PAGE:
Monday, February 5, 2018

New hub to address developmental disabilities, mental illness

By Louise Kinross

The Azrieli Foundation has given $10.4-million to the Centre for Addiction and Mental Health to create the first centre in Canada to support adults with disabilities like autism and Down syndrome who also have mental illness.

“A lot of us have anxiety and depression,” said autistic advocate Daniel Share-Strom at an announcement at CAMH today. “Why wouldn’t we?”

Daniel described his world growing up as one where the speed and volume of learning, combined with social demands, was too much to cope with for someone who had trouble reading social cues and managing sensory information. He was always being corrected, he said, which led to a “pervasive sense of being judged all the time’ and of feeling ‘broken’ and ‘not capable.’

Daniel noted there are few adult psychiatrists who are skilled in working with people with autism, and they’re almost impossible to access due to waitlists. As a result, his mother had to purchase private services for him, at an hourly rate six times her salary. “There’s no off switch to these challenges when you turn 18,” he said. “I have difficulty finding help on my own when I feel hopeless. We need strong advocates when we’re immobilized with doubt.”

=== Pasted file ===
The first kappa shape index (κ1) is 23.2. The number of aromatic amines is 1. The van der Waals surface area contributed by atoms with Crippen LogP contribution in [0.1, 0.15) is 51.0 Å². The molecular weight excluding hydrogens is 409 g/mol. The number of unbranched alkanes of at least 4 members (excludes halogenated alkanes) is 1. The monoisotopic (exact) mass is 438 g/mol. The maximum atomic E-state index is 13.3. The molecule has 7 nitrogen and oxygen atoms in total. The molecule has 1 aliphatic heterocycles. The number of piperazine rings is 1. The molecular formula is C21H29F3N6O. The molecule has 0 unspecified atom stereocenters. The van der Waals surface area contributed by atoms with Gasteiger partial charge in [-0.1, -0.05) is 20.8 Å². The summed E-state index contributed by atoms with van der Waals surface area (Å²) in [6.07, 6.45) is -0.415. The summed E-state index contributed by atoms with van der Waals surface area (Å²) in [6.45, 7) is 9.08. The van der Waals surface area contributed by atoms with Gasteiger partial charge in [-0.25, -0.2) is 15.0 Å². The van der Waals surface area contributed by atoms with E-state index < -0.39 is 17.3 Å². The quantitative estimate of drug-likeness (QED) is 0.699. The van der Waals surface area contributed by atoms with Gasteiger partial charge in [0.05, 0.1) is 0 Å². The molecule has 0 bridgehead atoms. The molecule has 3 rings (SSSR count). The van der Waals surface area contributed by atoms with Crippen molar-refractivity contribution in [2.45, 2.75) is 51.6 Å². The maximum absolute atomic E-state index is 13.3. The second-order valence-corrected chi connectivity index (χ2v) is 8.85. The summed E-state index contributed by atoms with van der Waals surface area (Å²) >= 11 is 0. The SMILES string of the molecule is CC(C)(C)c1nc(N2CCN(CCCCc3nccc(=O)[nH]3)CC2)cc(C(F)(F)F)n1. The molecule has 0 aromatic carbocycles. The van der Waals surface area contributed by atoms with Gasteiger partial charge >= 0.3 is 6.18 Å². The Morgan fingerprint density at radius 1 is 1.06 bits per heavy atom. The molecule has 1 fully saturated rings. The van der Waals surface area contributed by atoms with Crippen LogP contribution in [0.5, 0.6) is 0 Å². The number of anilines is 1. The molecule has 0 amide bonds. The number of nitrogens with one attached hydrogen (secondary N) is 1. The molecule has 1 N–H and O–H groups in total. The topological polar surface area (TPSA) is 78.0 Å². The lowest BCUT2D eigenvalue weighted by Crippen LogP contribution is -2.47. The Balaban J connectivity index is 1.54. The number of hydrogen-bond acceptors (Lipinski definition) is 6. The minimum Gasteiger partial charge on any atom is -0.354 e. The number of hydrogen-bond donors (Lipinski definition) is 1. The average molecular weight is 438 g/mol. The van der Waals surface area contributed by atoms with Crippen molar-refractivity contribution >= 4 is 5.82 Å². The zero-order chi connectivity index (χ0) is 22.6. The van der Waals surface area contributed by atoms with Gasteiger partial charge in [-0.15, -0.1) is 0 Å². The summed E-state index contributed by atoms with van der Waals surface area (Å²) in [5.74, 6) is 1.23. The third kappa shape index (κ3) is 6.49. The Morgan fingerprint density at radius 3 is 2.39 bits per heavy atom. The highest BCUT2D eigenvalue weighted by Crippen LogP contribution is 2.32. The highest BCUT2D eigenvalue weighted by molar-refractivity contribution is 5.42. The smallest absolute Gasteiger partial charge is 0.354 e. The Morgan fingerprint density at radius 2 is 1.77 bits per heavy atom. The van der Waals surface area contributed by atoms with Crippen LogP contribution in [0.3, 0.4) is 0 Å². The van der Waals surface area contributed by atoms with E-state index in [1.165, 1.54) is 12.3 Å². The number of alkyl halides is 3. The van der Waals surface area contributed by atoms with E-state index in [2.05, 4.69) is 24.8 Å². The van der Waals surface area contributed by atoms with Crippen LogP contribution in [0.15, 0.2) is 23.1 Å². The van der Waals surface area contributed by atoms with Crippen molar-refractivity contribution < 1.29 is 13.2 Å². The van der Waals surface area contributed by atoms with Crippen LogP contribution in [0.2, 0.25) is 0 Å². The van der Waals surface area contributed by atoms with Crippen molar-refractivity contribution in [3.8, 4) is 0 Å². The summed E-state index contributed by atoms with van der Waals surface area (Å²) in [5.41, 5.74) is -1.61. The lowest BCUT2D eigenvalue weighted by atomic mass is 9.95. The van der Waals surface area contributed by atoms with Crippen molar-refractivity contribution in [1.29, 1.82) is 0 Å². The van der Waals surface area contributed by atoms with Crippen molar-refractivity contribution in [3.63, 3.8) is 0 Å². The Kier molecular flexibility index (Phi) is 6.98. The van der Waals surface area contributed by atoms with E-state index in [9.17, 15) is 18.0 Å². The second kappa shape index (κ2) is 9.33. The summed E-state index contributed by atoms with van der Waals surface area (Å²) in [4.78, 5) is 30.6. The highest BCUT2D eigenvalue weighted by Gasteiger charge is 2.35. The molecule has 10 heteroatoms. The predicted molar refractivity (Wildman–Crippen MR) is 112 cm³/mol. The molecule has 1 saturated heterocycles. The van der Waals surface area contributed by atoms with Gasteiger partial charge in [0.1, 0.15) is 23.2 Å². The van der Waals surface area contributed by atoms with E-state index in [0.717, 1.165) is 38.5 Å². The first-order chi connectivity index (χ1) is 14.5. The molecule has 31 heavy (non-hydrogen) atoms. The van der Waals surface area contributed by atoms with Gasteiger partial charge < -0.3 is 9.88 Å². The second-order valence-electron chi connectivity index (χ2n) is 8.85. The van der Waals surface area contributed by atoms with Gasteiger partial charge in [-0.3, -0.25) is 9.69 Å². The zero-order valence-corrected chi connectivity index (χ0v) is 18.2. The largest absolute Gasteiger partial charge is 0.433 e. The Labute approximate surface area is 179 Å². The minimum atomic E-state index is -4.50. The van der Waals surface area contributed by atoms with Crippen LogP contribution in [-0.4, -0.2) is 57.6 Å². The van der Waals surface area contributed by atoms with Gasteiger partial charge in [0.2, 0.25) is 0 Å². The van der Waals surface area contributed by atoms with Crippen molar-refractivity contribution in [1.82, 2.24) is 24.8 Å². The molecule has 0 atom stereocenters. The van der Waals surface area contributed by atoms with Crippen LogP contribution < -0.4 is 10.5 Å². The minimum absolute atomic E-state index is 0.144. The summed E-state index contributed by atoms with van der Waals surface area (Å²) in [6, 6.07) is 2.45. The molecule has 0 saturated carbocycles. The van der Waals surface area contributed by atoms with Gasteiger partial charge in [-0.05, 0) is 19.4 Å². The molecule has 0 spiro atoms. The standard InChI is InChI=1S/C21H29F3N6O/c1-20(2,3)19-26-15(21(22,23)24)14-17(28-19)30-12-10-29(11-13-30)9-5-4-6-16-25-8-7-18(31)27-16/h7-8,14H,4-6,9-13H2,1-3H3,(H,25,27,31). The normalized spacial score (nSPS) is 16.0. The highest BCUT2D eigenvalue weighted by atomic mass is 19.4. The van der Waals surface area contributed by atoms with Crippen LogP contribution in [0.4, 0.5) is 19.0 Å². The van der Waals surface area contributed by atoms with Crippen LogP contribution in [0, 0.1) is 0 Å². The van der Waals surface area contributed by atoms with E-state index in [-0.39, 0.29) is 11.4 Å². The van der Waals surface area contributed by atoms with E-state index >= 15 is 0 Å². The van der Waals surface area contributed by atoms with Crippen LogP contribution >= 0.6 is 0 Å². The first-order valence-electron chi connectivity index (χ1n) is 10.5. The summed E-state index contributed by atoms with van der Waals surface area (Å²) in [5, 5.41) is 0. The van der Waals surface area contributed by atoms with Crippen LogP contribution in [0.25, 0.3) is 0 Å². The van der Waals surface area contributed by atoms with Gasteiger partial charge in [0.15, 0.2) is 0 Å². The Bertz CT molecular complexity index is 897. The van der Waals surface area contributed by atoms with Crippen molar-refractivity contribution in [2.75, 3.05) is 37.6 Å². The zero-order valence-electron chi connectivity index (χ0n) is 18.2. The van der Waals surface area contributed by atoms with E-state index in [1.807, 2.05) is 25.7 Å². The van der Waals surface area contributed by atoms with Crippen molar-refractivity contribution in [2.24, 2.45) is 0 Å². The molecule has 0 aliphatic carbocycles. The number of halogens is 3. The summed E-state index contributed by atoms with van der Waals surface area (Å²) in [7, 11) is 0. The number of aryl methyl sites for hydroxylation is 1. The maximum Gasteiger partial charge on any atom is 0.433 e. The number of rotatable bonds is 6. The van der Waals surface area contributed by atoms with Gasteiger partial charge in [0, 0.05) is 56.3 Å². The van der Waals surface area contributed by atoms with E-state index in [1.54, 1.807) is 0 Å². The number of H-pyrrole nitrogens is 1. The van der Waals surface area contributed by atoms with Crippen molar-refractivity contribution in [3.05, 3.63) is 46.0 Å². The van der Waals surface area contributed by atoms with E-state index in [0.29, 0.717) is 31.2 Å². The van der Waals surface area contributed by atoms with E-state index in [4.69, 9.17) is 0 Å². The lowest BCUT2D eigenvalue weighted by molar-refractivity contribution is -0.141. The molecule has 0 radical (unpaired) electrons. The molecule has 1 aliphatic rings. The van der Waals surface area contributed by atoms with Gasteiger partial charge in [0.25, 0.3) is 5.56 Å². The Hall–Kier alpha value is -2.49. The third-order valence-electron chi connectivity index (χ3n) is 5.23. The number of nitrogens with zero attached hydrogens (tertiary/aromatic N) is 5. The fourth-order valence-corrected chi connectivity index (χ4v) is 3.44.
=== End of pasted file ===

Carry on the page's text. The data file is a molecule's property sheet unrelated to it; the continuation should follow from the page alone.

According to research from CAMH and the Institute for Clinical Evaluative Sciences, 
45 per cent of about 65,000 adults with neurodevelopmental disabilities in Ontario have a mental illness, and six per cent have addiction. Due to a dearth of services, a study published in the Canadian Journal of Psychiatry found that almost half of hospital admissions for Canadian adults and teens with developmental disabilities were related to mental illness.

“There are no services that provide the continuous, comprehensive care necessary for this population,” said Naomi Azrieli, CEO of the Azrieli Foundation this morning. “This is the most vulnerable population in our healthcare system.”

The new Azrieli Centre for Adult Neurodevelopmental Disabilities and Mental Health will provide better care, research and training in the field. It is being directed by Dr. Yona Lunsky, a psychologist who leads the Health Care Access Research and Developmental Disabilities Program at CAMH. Yona has a sister with a developmental disability.

Yona has led a number of studies evaluating interventions for reducing depression and stress in parents of adults with developmental disabilities. Naomi said that families are the “first level of care” for adults with disabilities, and that they are not being supported. “The normality of constant worry and anxiety becomes a backdrop to everything,” she said at the CAMH announcement. Naomi has a brother with Fragile X syndrome and said the family's personal experience played a role in the decision to fund the new centre.

All of the speakers spoke to the need to better support adults with neurodevelopmental disabilities—and their families—at a much earlier stage.